Buy, sell, what’s the difference? For Citigroup’s small brokerage clients over a period of four years, the difference amounted to at least $6 million, specifically because Citi told them to buy stocks its analysts were decidedly in favor of selling, and vice-versa. This discrepancy came to light in-house in 2011, but it wasn’t until some idiot sent a broker whose platform was showing him the wrong ratings a printed research reported indicating the right ones in 2015 that the bank got around to fixing it.
The Financial Industry Regulatory Authority, which oversees brokers and money managers, said Citigroup agreed to pay $11.5 million in fines and compensatory damages to resolve claims that it gave mom-and-pop investors wrong or outdated information about its analysts’ recommendations, even after some officials in the business were told of the problem….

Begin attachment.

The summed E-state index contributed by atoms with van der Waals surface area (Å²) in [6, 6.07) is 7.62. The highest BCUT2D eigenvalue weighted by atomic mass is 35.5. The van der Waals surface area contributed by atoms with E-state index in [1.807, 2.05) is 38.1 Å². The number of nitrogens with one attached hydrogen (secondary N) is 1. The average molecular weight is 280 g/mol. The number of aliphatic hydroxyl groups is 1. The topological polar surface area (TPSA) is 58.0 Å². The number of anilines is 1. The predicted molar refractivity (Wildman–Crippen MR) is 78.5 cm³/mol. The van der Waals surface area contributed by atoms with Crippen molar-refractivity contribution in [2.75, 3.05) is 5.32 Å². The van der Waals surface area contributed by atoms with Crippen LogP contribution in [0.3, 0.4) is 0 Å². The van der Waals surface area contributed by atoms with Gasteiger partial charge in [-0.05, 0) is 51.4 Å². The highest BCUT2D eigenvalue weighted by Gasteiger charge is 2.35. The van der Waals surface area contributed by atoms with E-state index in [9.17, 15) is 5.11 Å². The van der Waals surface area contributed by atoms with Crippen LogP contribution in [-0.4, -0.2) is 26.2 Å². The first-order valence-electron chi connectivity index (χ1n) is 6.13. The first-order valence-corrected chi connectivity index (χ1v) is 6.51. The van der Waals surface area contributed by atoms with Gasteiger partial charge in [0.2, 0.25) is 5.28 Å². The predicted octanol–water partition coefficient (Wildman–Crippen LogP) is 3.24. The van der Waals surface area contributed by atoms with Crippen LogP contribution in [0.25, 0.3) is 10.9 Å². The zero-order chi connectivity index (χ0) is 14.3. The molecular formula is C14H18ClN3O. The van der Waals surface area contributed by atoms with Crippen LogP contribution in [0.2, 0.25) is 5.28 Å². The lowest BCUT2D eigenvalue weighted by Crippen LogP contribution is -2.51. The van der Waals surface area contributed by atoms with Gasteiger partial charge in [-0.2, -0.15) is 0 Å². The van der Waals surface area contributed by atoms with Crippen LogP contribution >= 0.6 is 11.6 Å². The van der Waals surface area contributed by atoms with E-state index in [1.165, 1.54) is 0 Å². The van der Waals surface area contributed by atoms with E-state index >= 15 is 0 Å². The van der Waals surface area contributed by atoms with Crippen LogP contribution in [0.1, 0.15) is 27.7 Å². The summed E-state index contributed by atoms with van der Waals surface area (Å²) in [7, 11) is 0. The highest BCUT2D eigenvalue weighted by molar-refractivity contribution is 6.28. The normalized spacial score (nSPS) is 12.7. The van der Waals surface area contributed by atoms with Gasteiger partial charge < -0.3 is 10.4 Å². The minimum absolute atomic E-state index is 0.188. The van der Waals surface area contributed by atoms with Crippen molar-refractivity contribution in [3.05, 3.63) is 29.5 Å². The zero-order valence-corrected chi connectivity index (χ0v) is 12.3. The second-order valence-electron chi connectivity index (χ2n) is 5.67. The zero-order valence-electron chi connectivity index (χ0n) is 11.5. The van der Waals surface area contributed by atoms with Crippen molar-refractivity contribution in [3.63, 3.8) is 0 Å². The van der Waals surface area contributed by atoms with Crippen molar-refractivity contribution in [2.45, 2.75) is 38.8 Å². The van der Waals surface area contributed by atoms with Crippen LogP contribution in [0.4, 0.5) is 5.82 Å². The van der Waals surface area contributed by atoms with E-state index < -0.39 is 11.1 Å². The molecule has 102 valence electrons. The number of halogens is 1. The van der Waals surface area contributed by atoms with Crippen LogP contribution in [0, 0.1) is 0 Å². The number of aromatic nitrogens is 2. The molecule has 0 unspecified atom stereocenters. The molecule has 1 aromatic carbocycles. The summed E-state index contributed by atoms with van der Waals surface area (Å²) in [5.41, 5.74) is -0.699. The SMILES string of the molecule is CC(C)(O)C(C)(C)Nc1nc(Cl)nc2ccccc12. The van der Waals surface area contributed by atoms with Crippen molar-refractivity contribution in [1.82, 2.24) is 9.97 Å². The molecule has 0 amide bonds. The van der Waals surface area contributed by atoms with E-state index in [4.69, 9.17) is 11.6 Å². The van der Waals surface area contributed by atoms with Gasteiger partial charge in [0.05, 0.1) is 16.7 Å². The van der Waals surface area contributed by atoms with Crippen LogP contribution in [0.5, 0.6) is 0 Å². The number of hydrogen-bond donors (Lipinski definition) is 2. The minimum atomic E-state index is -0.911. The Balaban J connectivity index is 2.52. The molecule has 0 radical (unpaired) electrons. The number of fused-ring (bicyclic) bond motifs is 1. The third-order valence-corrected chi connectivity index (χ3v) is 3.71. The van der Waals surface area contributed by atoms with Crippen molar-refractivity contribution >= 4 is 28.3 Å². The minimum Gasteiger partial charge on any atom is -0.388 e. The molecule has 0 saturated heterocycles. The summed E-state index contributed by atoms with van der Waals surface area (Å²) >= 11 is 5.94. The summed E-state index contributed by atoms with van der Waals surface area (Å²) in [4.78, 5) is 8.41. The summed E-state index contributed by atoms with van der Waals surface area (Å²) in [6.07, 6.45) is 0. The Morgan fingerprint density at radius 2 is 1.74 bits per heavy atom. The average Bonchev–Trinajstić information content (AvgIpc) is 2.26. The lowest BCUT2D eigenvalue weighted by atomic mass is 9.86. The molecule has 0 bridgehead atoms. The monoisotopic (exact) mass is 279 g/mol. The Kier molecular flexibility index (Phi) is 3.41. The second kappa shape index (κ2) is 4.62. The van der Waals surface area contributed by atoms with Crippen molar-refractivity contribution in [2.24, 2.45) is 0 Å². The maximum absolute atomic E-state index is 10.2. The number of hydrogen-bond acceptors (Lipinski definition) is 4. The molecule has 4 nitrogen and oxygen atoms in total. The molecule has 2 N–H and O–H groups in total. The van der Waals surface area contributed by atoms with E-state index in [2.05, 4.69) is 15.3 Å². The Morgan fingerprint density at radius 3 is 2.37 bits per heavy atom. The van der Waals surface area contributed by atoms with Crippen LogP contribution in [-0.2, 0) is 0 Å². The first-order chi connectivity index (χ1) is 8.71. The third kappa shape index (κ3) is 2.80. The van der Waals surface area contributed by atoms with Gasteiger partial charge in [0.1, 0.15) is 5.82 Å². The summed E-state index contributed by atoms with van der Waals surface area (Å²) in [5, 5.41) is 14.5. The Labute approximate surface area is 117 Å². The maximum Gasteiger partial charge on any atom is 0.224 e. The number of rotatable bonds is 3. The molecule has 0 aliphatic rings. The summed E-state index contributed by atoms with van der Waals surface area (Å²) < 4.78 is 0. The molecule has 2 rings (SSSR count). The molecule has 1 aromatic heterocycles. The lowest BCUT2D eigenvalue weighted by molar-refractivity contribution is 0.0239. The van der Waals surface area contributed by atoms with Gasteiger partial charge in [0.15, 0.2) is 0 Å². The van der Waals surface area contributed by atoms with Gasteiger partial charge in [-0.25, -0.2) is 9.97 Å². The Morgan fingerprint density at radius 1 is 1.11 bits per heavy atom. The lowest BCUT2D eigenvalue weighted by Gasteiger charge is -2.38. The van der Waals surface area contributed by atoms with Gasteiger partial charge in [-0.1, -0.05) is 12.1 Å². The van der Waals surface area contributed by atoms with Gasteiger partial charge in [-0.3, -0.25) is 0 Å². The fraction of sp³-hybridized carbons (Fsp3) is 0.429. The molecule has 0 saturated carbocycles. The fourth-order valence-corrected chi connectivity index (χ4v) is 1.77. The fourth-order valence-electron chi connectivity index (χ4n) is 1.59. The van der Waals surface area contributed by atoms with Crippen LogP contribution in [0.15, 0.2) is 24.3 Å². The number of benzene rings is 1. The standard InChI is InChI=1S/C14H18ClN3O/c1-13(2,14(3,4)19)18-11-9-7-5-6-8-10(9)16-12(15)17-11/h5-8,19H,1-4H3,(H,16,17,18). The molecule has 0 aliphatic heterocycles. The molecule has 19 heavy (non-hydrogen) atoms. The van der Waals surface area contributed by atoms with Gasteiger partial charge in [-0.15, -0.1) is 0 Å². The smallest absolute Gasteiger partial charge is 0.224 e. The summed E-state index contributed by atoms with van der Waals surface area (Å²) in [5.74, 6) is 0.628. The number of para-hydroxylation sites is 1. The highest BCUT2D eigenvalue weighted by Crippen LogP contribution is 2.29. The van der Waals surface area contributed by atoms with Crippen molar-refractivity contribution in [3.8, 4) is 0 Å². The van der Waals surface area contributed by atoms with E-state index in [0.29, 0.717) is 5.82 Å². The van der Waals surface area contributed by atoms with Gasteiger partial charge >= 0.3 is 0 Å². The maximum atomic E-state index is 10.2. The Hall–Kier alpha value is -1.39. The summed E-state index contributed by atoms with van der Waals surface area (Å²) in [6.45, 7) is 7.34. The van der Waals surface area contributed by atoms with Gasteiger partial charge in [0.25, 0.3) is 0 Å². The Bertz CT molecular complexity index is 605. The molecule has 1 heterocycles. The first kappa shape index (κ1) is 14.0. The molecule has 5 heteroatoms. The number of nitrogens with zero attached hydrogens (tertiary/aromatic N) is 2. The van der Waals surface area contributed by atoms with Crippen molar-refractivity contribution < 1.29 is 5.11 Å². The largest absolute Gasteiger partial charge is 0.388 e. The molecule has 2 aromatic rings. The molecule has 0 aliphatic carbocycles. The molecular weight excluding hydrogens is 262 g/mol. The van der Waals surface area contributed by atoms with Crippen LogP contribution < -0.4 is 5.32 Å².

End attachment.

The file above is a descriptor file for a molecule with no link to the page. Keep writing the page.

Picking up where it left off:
Some Citigroup employees knew as early as fall 2011 that customers were receiving incorrect ratings information on activity statements, but they did not understand why, according to the authority.
Notably, this glitch was conspicuously absent from platforms used by Citi’s institutional clients, a fact that probably would have cost Corbat & co. substantially more than $11.5 million had they meant to be screwing over the little guy.
The problem affected individual investors, but not Citigroup’s institutional investors, like pension funds and other big asset managers, which also sometimes rely on the bank’s research to devise their investment strategies…. There is no indication Citigroup intended to give its institutional clients an advantage over smaller investors.